Advocacy In Preservation
Advocacy takes many forms, meaning anyone—including you—can become an advocate for historic preservation. Advocating for Nevada Preservation Foundation’s agenda does not require scholarly expertise in local history and architecture. But it does require a knowledgeable interest in Nevada’s built environment, a willingness to donate time and effort, and a passion for community and cultural heritage.
What does it mean to advocate for historic preservation?
Advocacy starts with tracking the plans and policies of local, state, and national actors and how their actions affect historic preservation. Attending and speaking at meetings of the local preservation commission is advocacy, as is joining Nevada Preservation Foundation – because “strength in numbers” is not just a cliché. Your participation gives us a powerful voice with policymakers, developers, and others who make decisions about the community’s historic environment.
How does Nevada Preservation Foundation advocate for historic preservation?
Nevada Preservation Foundation offers excellent advocacy guidance by developing and implementing preservation policies and initiatives, providing technical assistance for constituents, helping develop programs, engaging in community outreach, and coordinating advocacy with grass-roots groups, individuals, and local government.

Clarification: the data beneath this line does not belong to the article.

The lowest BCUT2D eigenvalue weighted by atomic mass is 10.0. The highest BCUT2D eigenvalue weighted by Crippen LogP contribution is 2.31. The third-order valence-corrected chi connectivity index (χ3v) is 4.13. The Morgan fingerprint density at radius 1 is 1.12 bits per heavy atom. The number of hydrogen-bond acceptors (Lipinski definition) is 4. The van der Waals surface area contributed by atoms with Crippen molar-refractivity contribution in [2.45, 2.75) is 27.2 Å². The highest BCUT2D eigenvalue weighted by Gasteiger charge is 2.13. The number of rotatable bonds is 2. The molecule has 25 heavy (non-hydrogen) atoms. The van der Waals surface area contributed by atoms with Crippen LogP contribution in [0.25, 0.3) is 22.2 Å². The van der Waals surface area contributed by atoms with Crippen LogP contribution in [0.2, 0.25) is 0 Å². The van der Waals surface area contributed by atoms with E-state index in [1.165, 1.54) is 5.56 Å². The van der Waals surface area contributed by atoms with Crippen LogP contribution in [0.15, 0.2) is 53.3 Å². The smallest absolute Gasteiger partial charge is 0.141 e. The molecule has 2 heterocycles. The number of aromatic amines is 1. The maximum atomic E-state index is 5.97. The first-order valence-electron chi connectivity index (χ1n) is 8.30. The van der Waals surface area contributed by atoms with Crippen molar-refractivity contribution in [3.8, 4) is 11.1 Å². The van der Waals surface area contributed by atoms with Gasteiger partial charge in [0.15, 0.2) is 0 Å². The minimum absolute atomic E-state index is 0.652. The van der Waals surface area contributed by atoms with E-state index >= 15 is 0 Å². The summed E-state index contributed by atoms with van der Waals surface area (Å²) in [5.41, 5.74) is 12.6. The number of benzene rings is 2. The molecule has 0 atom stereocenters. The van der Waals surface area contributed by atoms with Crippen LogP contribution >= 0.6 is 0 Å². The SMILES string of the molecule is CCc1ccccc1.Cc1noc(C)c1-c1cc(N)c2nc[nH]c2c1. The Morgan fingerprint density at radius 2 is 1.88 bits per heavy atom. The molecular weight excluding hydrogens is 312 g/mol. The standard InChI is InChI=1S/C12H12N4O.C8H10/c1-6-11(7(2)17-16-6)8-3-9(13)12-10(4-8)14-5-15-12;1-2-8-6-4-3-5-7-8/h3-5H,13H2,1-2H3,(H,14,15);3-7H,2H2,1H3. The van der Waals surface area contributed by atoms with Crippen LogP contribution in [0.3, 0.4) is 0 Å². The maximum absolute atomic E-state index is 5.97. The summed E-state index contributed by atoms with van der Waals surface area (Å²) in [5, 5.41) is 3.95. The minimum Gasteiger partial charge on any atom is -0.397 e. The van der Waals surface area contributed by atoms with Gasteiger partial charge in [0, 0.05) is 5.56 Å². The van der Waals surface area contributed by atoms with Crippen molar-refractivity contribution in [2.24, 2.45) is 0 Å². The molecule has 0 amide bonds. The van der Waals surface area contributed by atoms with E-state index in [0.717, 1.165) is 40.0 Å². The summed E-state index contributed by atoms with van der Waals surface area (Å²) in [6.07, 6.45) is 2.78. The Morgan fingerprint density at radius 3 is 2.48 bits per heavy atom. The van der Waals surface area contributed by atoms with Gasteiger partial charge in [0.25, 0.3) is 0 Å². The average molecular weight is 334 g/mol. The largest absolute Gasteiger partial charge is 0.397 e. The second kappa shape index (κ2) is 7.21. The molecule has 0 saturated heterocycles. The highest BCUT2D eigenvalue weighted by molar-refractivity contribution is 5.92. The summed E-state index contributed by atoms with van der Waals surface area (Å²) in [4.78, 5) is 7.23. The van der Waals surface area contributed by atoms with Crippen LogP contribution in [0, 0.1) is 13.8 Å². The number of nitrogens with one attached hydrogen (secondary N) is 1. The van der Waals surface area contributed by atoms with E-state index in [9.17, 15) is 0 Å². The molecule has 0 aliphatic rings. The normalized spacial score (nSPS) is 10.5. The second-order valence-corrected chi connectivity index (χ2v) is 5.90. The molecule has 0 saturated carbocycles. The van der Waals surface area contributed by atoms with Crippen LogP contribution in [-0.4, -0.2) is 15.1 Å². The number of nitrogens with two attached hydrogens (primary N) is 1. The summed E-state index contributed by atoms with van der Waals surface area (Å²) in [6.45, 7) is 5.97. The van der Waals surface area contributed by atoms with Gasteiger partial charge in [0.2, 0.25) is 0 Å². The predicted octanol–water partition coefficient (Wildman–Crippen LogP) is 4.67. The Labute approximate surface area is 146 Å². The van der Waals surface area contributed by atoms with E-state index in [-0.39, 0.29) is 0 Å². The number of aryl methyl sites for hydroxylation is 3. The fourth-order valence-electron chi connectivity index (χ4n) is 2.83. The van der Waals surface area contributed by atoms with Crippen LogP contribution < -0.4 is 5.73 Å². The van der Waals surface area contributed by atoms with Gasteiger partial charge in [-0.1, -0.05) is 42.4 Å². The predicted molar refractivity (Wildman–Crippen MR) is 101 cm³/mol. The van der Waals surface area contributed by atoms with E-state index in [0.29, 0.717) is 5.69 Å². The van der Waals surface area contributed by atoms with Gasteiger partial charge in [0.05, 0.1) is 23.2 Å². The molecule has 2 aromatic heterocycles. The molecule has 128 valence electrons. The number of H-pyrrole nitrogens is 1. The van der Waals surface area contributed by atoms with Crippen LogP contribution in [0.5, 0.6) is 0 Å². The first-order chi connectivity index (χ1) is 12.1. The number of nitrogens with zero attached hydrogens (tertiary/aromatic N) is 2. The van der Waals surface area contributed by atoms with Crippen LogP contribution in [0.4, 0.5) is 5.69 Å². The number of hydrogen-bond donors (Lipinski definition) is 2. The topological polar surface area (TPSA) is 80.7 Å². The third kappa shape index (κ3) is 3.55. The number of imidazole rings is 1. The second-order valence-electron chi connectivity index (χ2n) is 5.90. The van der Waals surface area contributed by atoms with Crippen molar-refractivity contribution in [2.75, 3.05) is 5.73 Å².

Getting Your Voice Heard
Reach out to the media
Advocacy campaigns benefit greatly from a well-run media outreach program. A media campaign represents an organization’s single best opportunity to be in touch with its intended audience. Learn more about media communications for advocacy from the National Trust for Historic Preservation (PDF).
Prepare successful lobbying materials
Handouts, leave-behinds, and one-pagers help you paint a picture of the impact federal policy makes at the local level, an impact that is critical to illustrate during advocacy at the state and federal level. Learn more from Preservation Action.
Lobby elected officials
For many, the word lobbying conjures up images of back rooms and cigar smoke, back slaps and bags of money. Those images are far from the truth. Casting your ballot in the voting booth may be the most fundamental of democratic acts, but talking to your elected official—lobbying–is the indispensable next step. Read more from the National Trust for Historic Preservation.